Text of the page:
Brewing Guide

Brewing good coffee at home takes a little practice and some good habits, but over time you’ll find you can create delicious coffee just as easily at home as we do at the coffee bar.  Use the following guide to help you on your quest for beautiful coffee at home.

 

A brief overview of the most important factors in brewing coffee.

Water

Always use good pure water.  Bottled water is preferred over filter systems like Brita because the level of solids (TDS) in the water is closer to optimal coffee brewing levels in store bought water or from a Reverse Osmosis filtration system.  Bottled water is also usual most free from off flavors and odors.

Coffee brew water should always be just off of a boil.  Ideal brewing temperature is from 195 to 205 degrees.  The best way to achieve this range is to boil your water and then allow it to rest 30 seconds to a minute before using.

Coffee

Always use fresh coffee.  Coffee is usually best if used no more than 7 to 10 days from being roasted.  Coffee that is sealed in a bag will last longer, but after 2 weeks most coffee will begin to lose its subtle nuances of deliciousness.

Grind

Grind your coffee just before you use it.  Coffee has a myriad of complex compounds, aromatics and flavors.  Allowing your coffee to sit ground for hours or days means all of those flavors escape into the air instead of being brewed into your cup.

Grind consistently.  Use a grinder that creates consistent particles.  When the brew water interacts with your coffee you want it to interact evenly in order to achieve an even extraction.  Uneven particles means uneven levels of extraction and may lead to a bitter or off flavored cup.

Grind appropriately.  The finer the grind the more extraction.  The courser the grind the less extraction.  Make sure your level of grind matches the level of exposure your coffee will get with the water.  (ie. Press Pot has a greater level of exposure and gets a course grind, Drip has a lesser level of exposure and has a finer grind).  Grind is also used to control water flow.  A finer grind will slow down the flow of a drip coffee and a courser one will speed a drip.  Obviously this will impact our next factor.

Time

A controversial topic.  Anywhere from 2 to 4 minutes of brew time seems to be appropriate for most brewing styles all things being equal.  More time leads to greater extraction and less time to less extraction.  Time is also directly correlated to grind size and to some extent brew style.  A full immersion brew (ie. french press) uses a slightly coarser grind and thereby usually requires a little more time for brewing.  As a pass thru style, drip brewing requires a slightly finer grind.  By it’s nature a drip style brew is fleeting so having more surface area available is important.  Also, a finer grind has more resistance to water flow and therefore will lengthen the brewing time.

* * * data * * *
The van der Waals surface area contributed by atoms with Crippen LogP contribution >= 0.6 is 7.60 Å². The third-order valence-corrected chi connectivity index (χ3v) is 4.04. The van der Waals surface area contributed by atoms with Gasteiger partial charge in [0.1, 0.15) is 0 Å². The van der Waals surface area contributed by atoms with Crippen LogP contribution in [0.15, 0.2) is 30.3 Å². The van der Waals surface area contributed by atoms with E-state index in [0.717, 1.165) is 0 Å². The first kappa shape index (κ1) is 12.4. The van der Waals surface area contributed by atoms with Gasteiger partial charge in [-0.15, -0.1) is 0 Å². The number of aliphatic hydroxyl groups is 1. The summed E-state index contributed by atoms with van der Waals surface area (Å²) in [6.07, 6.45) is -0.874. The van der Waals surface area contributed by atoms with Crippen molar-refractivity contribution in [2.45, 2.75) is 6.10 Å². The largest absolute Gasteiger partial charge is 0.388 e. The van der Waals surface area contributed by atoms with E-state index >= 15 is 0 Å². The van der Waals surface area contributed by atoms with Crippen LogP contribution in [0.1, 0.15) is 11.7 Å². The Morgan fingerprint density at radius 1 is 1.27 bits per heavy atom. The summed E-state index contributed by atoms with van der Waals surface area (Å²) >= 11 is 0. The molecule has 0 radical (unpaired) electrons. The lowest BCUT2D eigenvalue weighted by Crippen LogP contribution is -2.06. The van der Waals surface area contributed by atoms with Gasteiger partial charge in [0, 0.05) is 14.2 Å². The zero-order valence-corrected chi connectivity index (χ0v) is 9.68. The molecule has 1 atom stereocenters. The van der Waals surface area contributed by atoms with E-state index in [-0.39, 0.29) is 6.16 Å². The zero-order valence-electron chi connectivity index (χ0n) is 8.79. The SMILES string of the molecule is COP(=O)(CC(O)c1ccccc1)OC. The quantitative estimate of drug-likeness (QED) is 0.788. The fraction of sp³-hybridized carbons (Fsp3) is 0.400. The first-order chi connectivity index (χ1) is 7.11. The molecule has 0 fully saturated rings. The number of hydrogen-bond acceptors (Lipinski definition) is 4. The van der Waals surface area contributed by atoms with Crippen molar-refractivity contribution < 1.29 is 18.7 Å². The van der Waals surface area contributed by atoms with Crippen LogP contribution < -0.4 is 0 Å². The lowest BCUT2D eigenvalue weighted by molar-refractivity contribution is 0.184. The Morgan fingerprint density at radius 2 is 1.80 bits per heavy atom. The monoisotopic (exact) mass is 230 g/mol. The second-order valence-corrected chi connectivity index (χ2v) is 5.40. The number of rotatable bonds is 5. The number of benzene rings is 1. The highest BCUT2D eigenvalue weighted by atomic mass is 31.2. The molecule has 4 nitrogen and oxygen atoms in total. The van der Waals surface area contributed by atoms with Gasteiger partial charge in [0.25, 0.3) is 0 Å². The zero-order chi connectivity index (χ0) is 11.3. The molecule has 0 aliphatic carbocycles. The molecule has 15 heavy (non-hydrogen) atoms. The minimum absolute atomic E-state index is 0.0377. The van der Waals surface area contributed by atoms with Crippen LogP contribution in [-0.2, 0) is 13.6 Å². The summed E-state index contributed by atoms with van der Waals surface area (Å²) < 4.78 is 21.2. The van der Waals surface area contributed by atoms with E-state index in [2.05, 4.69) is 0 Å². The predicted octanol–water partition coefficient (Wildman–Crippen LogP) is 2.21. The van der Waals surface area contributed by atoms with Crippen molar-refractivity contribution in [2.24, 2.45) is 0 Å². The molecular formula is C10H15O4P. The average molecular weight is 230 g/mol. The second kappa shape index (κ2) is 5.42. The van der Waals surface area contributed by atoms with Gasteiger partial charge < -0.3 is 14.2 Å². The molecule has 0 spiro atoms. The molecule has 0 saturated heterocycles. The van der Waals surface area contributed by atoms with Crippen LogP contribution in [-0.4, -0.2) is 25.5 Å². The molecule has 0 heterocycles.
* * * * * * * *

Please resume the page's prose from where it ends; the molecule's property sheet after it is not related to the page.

Turbulence

Stirring a brewing coffee or agitating a coffee while brewing will increase the level of extraction.

 

BREWING

PRESS POT (A.K.A. FRENCH PRESS)

– Preheat your press with a bit of warm or hot water

– Boil water

-Measure out your coffee.  We like about 1.7 to 2.0 grams of coffee per ounce of water.  If you don’t have a scale you can try about 2 level tablespoons of beans for every 6 oz of water.

– Grind coffee with a burr grinder to create a particle that is about the size of coarse sea salt or just a bit coarser.

– Once your water has boiled allow it to cool for 30 seconds before combining with your coffee.

– Fill the press until the “bloom” reaches the top.  After 30 seconds to a minute tap the press gently to collapse the bloom and then top off with your remaining water.

– After 3-4 minutes gently push through the “crust” (the cap of ground coffee and gases at the surface of the brewed press) with a spoon.

– Skim off the remaining foam on the coffee if desired then press it.  Decant all of your coffee gently from the press and enjoy!

Tip:  To keep your press at it’s best always clean it immediately after decanting.

Manual Drip (a.k.a. pour over)

There are many styles of manual drip (Chemex, Melita, V60, etc.)  Below is a basic outline on a general pour.

– Boil water

– Pre-wet and pre-heat your filter.

– Measure out your coffee.  Use guidelines set out in our press pot guide.  Grind finer than you would for a press.  Try a grind that resembles a something between a coarse and a fine salt.

– Pour in your coffee grounds and level them out.  With a spoon make a hollowed out impression in the middle of the coffee bed.  This will help to make sure that all of your coffee gets saturated with your initial pour.

– Using a water kettle with a narrow goose neck if possible, pour a thin stream of water to the center of your coffee bed then radiate slowly out until your coffee is saturated then stop.  You should have roughly double the amount of water as coffee in the initial pour ( i.e. 1 oz. of coffee to 2 oz. of water).  Allow for a 30 second “bloom”.

– Resume pouring after the bloom.  Do a quick spiral to re-saturate the coffee and then focus on a steady center pour for the durations of the brew.  Just before your allotted water is parceled out do one more quick spiral out with your water stream to break up the coffee crust.  When you are finished pouring do a quick gentle stir with a spoon to insure the coffee and the water stay together until the coffee has completely drained out.

– Enjoy!

 

More methods and updates to come…

 

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